You all know how much I love cool science by now – and how much hope I have for using bacteriophages to positively alter the bacterial microbiome. I’m excited then to report to you super cool science leading to major progress on the phage front.
For those new to the term bacteriophages: these are viruses that kill bacteria. They are specific to one kind of bacteria, like a key fitting into a lock, and for a hundred years have been recognized as a potential way to treat bacterial infections. Unfortunately, once antibiotics were developed, interest in phages waned along with research into them. I wrote a post on the history of phage therapy last year– see here. Anyway, with the ever increasing issue of antibiotic resistance around the world, phage therapy has come back into fashion and I see an increasing number of articles appearing in the last couple of years.
Today’s research is out of the UK: scientists at the Institute of Food Research in the town of Colney – near Norwich – have discovered a completely new bacteriophage which looks very promising for treating Clostridium difficile, which is a horrific bacterial infection of the gut that is very hard to treat, and recurs with great frequency. C.diff causes potentially deadly diarrhea: according to the CDC, almost half a million people in America alone are infected each year, and approximately 29,000 of those people die within a month of contracting the infection.[i] It is commonly contracted during a course of antibiotics and, ironically, is treated with more antibiotics, leading to greater and greater antibiotic resistance: “Clostridium difficile infection is increasing in both frequency and severity, with the emergence of new highly virulent strains highlighting the need for more rapid and effective methods of control.”[ii]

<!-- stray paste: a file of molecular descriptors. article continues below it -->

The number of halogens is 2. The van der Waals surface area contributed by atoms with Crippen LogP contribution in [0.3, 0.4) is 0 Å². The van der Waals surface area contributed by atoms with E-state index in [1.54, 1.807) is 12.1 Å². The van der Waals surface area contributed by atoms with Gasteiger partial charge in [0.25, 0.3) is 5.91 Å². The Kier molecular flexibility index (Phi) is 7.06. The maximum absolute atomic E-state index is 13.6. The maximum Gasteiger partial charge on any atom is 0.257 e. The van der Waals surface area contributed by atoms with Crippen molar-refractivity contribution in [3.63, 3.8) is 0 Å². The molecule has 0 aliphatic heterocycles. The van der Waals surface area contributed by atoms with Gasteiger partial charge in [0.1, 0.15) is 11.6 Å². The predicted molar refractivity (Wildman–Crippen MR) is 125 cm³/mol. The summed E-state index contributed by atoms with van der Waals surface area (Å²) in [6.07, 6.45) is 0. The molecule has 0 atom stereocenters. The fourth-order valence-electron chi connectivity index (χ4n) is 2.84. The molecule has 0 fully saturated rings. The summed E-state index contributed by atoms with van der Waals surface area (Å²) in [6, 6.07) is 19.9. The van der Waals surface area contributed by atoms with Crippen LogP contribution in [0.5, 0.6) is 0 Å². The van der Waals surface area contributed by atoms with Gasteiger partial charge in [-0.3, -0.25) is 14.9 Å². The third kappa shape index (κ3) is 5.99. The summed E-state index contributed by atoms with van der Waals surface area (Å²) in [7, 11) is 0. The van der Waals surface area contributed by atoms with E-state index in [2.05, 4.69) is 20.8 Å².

These scientists 27 different strains of C.diff looking for phages that are the natural enemy of the bacteria, and found one they named ΦCD27 (phiCD27) – a completely new, never-before-isolated – kind of bacteriophage. It has been named after the town in which it was discovered: Colneyvirus. Since it was first isolated, 4 other species of Colneyvirus have been identified, and now is considered an official genus of virus unto itself.
News Medical Net has an interesting summary of the research in which they explain how phages work: they “…exist and reproduce by injecting their genetic material into bacteria, and using the host’s own machinery to construct new viruses inside the cell. They then release enzymes called endolysins that destroy the bacterial cell wall, releasing the new viruses.”[iii] In this case, the researchers found the gene for ΦCD27’s endolysin, and went on to produce the enzyme. They found it was active against 30 different strains of C.diff, including the most virulent strains, while not bothering other species of bacteria in the slightest.
Obviously, more work needs to be done first, but this is certainly one of the most promising bits of research I’ve seen in a long time on this front: “In contrast to conventional antibiotic treatments, treatment with the CD27L C. difficile endolysin, with its exquisite specificity, offers a novel approach to the destruction of the pathogen with the maintenance of an effective GI tract microbiota.”
[ii] Mayer, M. J., et al. (2021) Molecular Characterization of a Clostridium difficile Bacteriophage and Its Cloned Biologically Active Endolysin. Journal of Bacteriology. doi.org/10.1128/JB.00686-08.